The input to the hard decision device, depicted in Fig. 1, corresponding to the th symbol is

(7) |

where the input , is the feedforward matrix, is the vector of estimated symbols, which are fed back through the feedback matrix . Generally, the DF receiver design is equivalent to determining for user a feedforward filter with elements and a feedback one with elements that provide an estimate of the desired symbol:

(8) |

where is the vector with initial decisions provided by the linear section, and are optimized by the MV or the CM cost functions, subject to a set multipath constraints given by for the MV case, or for the CM case, where is a constant to ensure the convexity of the CM-based receiver and is the th user channel vector. In particular, the feedback filter of user has a number of non-zero coefficients corresponding to the available number of feedback connections for each type of cancellation structure. The final detected symbol is obtained with:

(9) |

where selects the real part and is the signum function. For successive DF (S-DF) [9], the matrix is strictly lower triangular, whereas for parallel DF (P-DF) [11, 12] is full and constrained to have zeros on the main diagonal in order to avoid cancelling the desired symbols. The S-DF structure is optimal in the sense of that it achieves the sum capacity of the synchronous CDMA channel with AWGN [10]. In addition, the S-DF scheme is less affected by error propagation although it generally does not provide uniform performance over the user population, which is a desirable characteristic for uplink scenarios. In this context, the P-DF system can offer uniform performance over the users but is it suffers from error propagation. In order to design the DF receivers and satisfy the constraints of S-DF and P-DF structures, the designer must obtain the vector with initial decisions and then resort to the following cancellation approach. The non-zero part of the filter corresponds to the number of used feedback connections and to the users to be cancelled. For the S-DF, the number of feedback elements and their associated number of non-zero filter coefficients in (where goes from the second detected user to the last one) range from to . For the P-DF, the feedback connections used and their associated number of non-zero filter coefficients in are equal to for all users and the matrix has zeros on the main diagonal to avoid cancelling the desired symbols.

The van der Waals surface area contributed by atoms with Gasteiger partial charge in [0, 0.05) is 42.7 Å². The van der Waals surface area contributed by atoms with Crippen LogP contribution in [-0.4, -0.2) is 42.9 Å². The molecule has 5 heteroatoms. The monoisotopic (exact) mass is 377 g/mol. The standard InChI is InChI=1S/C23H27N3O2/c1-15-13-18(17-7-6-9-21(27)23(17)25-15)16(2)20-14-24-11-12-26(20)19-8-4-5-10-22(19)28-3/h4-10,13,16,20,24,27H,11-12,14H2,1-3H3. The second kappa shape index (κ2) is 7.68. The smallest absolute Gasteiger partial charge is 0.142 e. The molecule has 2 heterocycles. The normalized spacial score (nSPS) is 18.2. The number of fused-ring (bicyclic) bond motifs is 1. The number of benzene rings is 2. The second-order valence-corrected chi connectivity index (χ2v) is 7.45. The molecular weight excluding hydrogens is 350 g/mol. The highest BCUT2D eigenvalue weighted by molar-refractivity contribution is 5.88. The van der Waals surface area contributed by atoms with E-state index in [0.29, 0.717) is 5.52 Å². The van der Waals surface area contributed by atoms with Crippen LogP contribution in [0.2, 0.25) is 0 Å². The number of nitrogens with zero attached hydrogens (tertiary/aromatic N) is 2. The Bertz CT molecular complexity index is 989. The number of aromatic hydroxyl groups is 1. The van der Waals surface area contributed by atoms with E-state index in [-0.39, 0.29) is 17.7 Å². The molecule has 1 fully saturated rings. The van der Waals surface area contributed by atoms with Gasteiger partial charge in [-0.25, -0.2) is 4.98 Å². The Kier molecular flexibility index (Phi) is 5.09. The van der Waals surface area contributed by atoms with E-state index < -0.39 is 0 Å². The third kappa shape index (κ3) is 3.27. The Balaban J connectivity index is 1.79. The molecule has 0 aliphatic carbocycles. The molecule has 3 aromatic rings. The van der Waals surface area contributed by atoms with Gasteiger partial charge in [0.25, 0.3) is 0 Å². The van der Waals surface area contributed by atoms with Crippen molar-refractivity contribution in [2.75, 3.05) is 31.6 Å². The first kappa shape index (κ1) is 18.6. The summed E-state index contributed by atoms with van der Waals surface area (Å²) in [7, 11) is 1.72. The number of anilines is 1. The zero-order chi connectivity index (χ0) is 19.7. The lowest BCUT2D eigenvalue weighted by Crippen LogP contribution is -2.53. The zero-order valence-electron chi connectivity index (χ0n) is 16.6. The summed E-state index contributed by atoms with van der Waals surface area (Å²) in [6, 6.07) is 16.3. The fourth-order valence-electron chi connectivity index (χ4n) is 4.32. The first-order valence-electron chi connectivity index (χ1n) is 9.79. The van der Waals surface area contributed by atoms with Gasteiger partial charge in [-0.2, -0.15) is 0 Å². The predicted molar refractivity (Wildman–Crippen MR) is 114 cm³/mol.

In what follows, constrained CM and MV design criteria for DF detectors are presented. The CMV design for DF receivers generalizes the work on linear structures of Xu and Tsatsanis [16], whereas the CCM design is proposed here for both linear and DF schemes.

### 3.1 DF Constrained Constant Modulus (DF-CCM) Receivers

To describe the DF-CCM receiver design let us consider the CM cost function:

(10) |